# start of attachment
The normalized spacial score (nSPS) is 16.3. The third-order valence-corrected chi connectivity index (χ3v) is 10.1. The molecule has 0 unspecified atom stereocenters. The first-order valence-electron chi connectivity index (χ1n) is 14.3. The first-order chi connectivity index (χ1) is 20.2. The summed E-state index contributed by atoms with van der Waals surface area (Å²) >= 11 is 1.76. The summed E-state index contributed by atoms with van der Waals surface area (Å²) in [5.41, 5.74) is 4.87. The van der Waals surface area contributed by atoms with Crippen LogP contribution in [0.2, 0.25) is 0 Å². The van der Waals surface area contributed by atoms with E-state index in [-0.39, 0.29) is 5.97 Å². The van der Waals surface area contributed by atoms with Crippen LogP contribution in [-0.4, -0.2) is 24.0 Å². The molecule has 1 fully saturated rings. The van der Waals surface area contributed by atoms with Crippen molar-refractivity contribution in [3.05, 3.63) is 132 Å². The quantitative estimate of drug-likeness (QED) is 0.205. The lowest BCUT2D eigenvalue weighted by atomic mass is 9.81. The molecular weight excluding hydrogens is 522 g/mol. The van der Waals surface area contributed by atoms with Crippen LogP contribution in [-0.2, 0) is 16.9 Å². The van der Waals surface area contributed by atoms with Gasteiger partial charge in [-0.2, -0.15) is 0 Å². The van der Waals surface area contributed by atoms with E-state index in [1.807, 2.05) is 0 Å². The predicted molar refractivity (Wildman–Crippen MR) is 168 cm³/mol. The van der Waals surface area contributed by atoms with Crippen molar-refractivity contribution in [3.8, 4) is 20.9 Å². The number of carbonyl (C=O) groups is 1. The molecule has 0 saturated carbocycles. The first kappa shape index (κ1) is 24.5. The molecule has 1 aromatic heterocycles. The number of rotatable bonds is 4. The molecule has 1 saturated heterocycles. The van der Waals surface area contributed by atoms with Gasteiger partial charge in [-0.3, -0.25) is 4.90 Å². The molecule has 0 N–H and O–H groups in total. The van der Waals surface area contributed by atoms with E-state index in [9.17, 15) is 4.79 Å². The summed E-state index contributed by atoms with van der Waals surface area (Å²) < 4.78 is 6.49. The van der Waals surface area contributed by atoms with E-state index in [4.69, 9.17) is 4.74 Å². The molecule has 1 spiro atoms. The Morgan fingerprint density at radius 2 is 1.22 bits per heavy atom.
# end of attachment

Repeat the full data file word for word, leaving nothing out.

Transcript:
The normalized spacial score (nSPS) is 16.3. The third-order valence-corrected chi connectivity index (χ3v) is 10.1. The molecule has 0 unspecified atom stereocenters. The first-order valence-electron chi connectivity index (χ1n) is 14.3. The first-order chi connectivity index (χ1) is 20.2. The summed E-state index contributed by atoms with van der Waals surface area (Å²) >= 11 is 1.76. The summed E-state index contributed by atoms with van der Waals surface area (Å²) in [5.41, 5.74) is 4.87. The van der Waals surface area contributed by atoms with Crippen LogP contribution in [0.2, 0.25) is 0 Å². The van der Waals surface area contributed by atoms with E-state index in [-0.39, 0.29) is 5.97 Å². The van der Waals surface area contributed by atoms with Crippen LogP contribution in [-0.4, -0.2) is 24.0 Å². The molecule has 1 fully saturated rings. The van der Waals surface area contributed by atoms with Crippen molar-refractivity contribution in [3.05, 3.63) is 132 Å². The quantitative estimate of drug-likeness (QED) is 0.205. The lowest BCUT2D eigenvalue weighted by atomic mass is 9.81. The molecular weight excluding hydrogens is 522 g/mol. The van der Waals surface area contributed by atoms with Crippen LogP contribution in [-0.2, 0) is 16.9 Å². The van der Waals surface area contributed by atoms with Gasteiger partial charge in [-0.2, -0.15) is 0 Å². The van der Waals surface area contributed by atoms with E-state index in [1.807, 2.05) is 0 Å². The predicted molar refractivity (Wildman–Crippen MR) is 168 cm³/mol. The van der Waals surface area contributed by atoms with Crippen molar-refractivity contribution in [3.8, 4) is 20.9 Å². The number of carbonyl (C=O) groups is 1. The molecule has 0 saturated carbocycles. The first kappa shape index (κ1) is 24.5. The molecule has 1 aromatic heterocycles. The number of rotatable bonds is 4. The molecule has 1 saturated heterocycles. The van der Waals surface area contributed by atoms with Gasteiger partial charge in [-0.3, -0.25) is 4.90 Å². The molecule has 0 N–H and O–H groups in total. The van der Waals surface area contributed by atoms with E-state index in [9.17, 15) is 4.79 Å². The summed E-state index contributed by atoms with van der Waals surface area (Å²) < 4.78 is 6.49. The van der Waals surface area contributed by atoms with E-state index in [4.69, 9.17) is 4.74 Å². The molecule has 1 spiro atoms. The Morgan fingerprint density at radius 2 is 1.22 bits per heavy atom.